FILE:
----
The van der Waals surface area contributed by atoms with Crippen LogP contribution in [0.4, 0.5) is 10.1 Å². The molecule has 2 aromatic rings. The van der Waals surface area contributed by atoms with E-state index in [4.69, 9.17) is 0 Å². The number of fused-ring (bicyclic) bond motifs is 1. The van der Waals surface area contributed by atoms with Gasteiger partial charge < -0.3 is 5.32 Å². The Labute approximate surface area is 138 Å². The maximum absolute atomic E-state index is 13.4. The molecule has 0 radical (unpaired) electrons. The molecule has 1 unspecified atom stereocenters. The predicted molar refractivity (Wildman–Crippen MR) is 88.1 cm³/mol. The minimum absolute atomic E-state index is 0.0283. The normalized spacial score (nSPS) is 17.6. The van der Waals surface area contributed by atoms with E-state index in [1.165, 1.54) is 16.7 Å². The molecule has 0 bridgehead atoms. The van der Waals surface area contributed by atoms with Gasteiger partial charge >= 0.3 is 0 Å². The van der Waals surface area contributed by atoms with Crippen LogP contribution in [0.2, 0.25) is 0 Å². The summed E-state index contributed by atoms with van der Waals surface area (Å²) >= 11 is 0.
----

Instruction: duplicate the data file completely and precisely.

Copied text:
The van der Waals surface area contributed by atoms with Crippen LogP contribution in [0.4, 0.5) is 10.1 Å². The molecule has 2 aromatic rings. The van der Waals surface area contributed by atoms with E-state index in [4.69, 9.17) is 0 Å². The number of fused-ring (bicyclic) bond motifs is 1. The van der Waals surface area contributed by atoms with Gasteiger partial charge < -0.3 is 5.32 Å². The Labute approximate surface area is 138 Å². The maximum absolute atomic E-state index is 13.4. The molecule has 0 radical (unpaired) electrons. The molecule has 1 unspecified atom stereocenters. The predicted molar refractivity (Wildman–Crippen MR) is 88.1 cm³/mol. The minimum absolute atomic E-state index is 0.0283. The normalized spacial score (nSPS) is 17.6. The van der Waals surface area contributed by atoms with E-state index in [1.165, 1.54) is 16.7 Å². The molecule has 0 bridgehead atoms. The van der Waals surface area contributed by atoms with Gasteiger partial charge >= 0.3 is 0 Å². The van der Waals surface area contributed by atoms with Crippen LogP contribution in [0.2, 0.25) is 0 Å². The summed E-state index contributed by atoms with van der Waals surface area (Å²) >= 11 is 0.